There have been some attempts to embellish tacks to permit supporting of documents without the need to penetrate the document with the pin of the tack. For example, U.S. Pat. No. 1,099,137 to Williams discloses a thumb tack with an integral clip formed on the head of the tack. The purpose disclosed is to support a document within the clip. No mention is made of supporting more than one document at a time. Another example is U. S. Pat. No. 5,370,487 to Kracke, which discloses a conventional thumb tack that employs a head that forms a clip for supporting papers in the same manner of the '137 patent to Williams. U.S. Pat. No. 5,112,177 to Chamings discloses flexible fasteners that employ two wall penetrating pins that are normally not parallel but may be made parallel for insertion into the wall by squeezing two tabs on the head. It is disclosed that one of the tabs may be used for hanging objects therefrom. None of the above three references discloses an adhesive coated head for quick release of documents from the support. While adhesive coated paper notes, such as a Post-it® note, are advantageous, most documents do not come ready made with an easily removable adhesive.

U.S. Pat. No. 5,269,485 to Dwinell et al. discloses a fastener with an adhesive means on the head of the fastener. The Dwinell fastener is intended to solve the problem of hanging objects on cloth covered cubicle partitions, as explained therein. The disadvantage of the Dwinell et al. device, however, is that it cannot hold much weight because it is not secured to the structural wall portion of the cubicle wall. The entire weight of the object supported is carried by the fabric covering the cubicle. That is an inefficient support system. Moreover, because the fastener does not employ a rearwardly directed pin, the pin does not function as a means for independently supporting objects such as a document. That function is served only by the adhesive covered head.

It would be advantageous, therefore, to provide a support means that includes an adhesive surface so that one or more documents may be held against the wall by the pressure of a pin head while the adhesive could hold a separate document, for independent release of the documents. It would also be advantageous to have a multi-document support system that is configured to permit effective use with cubicle partition walls, particularly the type that employ thick padded walls.

SUMMARY OF THE INVENTION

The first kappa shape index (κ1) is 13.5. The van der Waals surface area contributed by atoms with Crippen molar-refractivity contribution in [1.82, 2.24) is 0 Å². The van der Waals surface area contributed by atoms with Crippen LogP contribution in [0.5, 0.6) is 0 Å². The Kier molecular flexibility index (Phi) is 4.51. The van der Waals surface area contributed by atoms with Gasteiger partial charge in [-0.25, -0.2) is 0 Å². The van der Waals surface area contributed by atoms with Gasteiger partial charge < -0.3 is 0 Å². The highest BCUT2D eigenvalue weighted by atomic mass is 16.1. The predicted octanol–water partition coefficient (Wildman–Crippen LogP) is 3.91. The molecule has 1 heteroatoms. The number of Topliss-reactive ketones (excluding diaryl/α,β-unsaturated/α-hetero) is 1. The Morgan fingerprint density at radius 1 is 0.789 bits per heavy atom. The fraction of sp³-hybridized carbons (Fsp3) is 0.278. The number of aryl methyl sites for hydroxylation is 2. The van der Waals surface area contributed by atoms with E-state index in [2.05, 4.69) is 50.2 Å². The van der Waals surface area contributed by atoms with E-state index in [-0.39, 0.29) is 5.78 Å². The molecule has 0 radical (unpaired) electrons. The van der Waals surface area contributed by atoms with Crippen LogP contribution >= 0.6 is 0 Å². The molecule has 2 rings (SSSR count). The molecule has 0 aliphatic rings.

The present invention comprises a support means having a rearwardly projecting pin of sufficient strength and length to project well into a cubicle wall padding to securely hold the support means in place. The pin may be used to secure a first object to the cubicle wall. The support means further comprises a panel member that includes on one face thereof means for releasably adhering a second object thereto, such that the second object may be released without having to remove the support means from the cubicle wall or without disturbing the first object. The invention further comprises a hanging support that functions to support yet additional documents or things where in the hanging support is itself supported by the pin. The result is an embodiment that may support three items at one time. In an alternative embodiment, a plurality of pins are used to permit increased size of the panel member and/or to more securely engage a wall surface. The present invention also comprises a method of supporting more than one object from a support means used to engage a cubicle partition wall, wherein the support means includes, in at least one embodiment, the features described herein.

BRIEF DESCRIPTION OF THE DRAWINGS

These and other features and advantages of the invention will now be described with reference to the drawings, which are intended to illustrate and not to limit the invention.

FIG. 1 is a cross sectional side view of one embodiment of the present invention support means shown inserted into a cubicle partition wall;

FIG. 2 is a front view of the support means of FIG. 1 showing two objects being supported thereon;

FIG. 3 is a perspective view of a second embodiment of the present invention;

FIG. 4 is a cross-sectional side view of a third embodiment of the present invention shown inserted into a cubicle partition wall;

FIG. 5 is a front view of the support means of FIG. 4 showing three objects being supported thereon.

FIG. 6 is a side view of an alternative embodiment that has the capability to hold at least as many as three items.

DETAILED DESCRIPTION OF THE PREFERRED EMBODIMENTS

Turning now to the drawings provided herein, a more detailed description of the embodiments of the present invention is provided below. It should be noted, however, that while some embodiments have all of the advantages identified herein, other embodiments may only realize some but not all of the advantages.

Referring to FIGS. 1 and 2, the present invention comprises a support means 10 for hanging one or more objects from a wall, such as a conventional permanent wall or a cubicle partition wall that is made of low density noise absorbing material. In one embodiment, the support means 10 comprises a generally planar panel member 12 that is secured to a pin 14 that projects rearwardly at a generally perpendicular orientation to the panel member 12.

The pin 14 comprises a shaft portion 16 with a sharp distal end 18. FIG. 1 shows the support means 10 secured to a cubicle wall 20 that includes a relatively thick layer of low density material 24 and a fabric covering 26. The pin shaft portion 16 is preferably sufficiently long and of sufficient strength to project into the cubicle partition wall 20 to securely engage the wall material 24 . Thus, it is contemplated that the pin 14 of the present invention be at least ½ to ¾ inches in length.